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  1. So..sitting around, half awake, watching the Woodwright's Shop re-runs....came upon one was Chris Schwarz showing off how the old sty;e "Campaign Furniture" was made....there was a corner joint he was demonstrating how to make....Didn't look like much on the outside.. Just a half lap joint? Until he showed the inside of the corner... Mine is in Pine, had a bit of some chip out....out the joint up just a bit... Dovetails?...could be... Yep, a bit of chip out going on there...May try the other 3 corners, and do a bit of Pract-izing...
  2. Lew suggested: This would probably make a great thread. Tips, jigs, processes, etc. on hand cut dovetails. Well, here it is. Let's see some postings. Here are some of my trials and errors. Let's start the meeting. Hi, I'm Keith and I have a hand cut dovetail problem. (all) "Hi, Keith." I have read about the "blue masking tape technique." I tried that last week once and (stupid me) I pulled off the wrong part prior to cutting the pins. I few years ago, I practiced a joint-a-day prior to making some boxes for coasters for Christmas pres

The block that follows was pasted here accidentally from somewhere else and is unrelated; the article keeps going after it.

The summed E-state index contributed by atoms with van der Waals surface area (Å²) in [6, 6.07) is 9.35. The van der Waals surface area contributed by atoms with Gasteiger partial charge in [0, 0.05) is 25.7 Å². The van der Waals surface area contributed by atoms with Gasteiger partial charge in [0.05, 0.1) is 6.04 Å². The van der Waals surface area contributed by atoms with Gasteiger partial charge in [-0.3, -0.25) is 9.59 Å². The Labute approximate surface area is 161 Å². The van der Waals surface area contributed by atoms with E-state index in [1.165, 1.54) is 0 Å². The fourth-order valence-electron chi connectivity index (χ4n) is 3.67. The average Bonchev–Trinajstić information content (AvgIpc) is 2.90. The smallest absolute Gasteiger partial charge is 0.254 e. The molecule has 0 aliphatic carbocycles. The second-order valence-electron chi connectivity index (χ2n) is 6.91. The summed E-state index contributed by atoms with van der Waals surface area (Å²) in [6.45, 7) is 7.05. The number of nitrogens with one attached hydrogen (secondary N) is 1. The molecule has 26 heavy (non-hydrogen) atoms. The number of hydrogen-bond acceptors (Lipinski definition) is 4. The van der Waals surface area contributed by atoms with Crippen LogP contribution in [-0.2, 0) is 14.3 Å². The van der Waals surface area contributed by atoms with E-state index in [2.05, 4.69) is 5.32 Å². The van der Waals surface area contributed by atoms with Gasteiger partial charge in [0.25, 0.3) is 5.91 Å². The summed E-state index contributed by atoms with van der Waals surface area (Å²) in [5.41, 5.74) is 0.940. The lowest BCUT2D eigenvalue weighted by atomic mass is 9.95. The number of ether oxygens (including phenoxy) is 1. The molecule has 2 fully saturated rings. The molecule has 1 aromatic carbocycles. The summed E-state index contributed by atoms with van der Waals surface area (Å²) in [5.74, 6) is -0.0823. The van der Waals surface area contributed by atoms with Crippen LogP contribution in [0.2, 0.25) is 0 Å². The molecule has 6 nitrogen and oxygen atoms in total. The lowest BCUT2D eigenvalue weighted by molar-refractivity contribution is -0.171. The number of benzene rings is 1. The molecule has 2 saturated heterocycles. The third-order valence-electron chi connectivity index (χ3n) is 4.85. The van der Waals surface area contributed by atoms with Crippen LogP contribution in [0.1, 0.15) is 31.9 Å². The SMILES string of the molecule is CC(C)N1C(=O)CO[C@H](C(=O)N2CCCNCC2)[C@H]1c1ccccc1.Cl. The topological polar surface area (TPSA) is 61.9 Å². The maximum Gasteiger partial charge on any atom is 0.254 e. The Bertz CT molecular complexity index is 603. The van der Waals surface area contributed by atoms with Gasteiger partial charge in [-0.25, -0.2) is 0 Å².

3. Not much else going on in the shop....thought I'd try a few ideas out. Was getting boring doing finger joints, anyway.. Laid out some more blanks, to make a box for a Stanley No. 18.. Should be enough. A little bit rough.... We have ways... Takes awhile, when you get see-through shavings..Then rounded up the Usual Suspects... Toys? Seems to fit the scale of the parts, better..pins first.. Yes, I used that toy knife. Was getting ready to trim to the baseline....then used these pins to lay out the tails.. And cut and chop them...
  4. I was going through my computer today, trying to organize the photos and came across these photos of a project that I had done awhile back. There's more photos somewhere but these were the ones that I can found/share. This project started with a view of a "Chippendale Bible Box" in Yale's American Furniture collection. I has some smaller pieces of walnut and though that I could use them to duplicate this chest(photo #1). Here's the results...... my only regret is that I didn't match the front board very well! Everything was hand planed down during the assembly and the dovetails are all hand cu
  5. I don't care how old this chest is, it's been refinished, retrofitted with non original hardware, and it has no legacy, nothing, nada. This guy is kidding right? That being said, you don't need lineage or legacy for a historical piece to be of value, furniture can be graded by other means, but this piece has no other means, not even the original finish. This chest is nearly 300 years old, pine would have a much deeper amber patina to it with that amount of time behind it. So either two things are happening here: He sanded it down before refinishing, in which case the piece is worthless.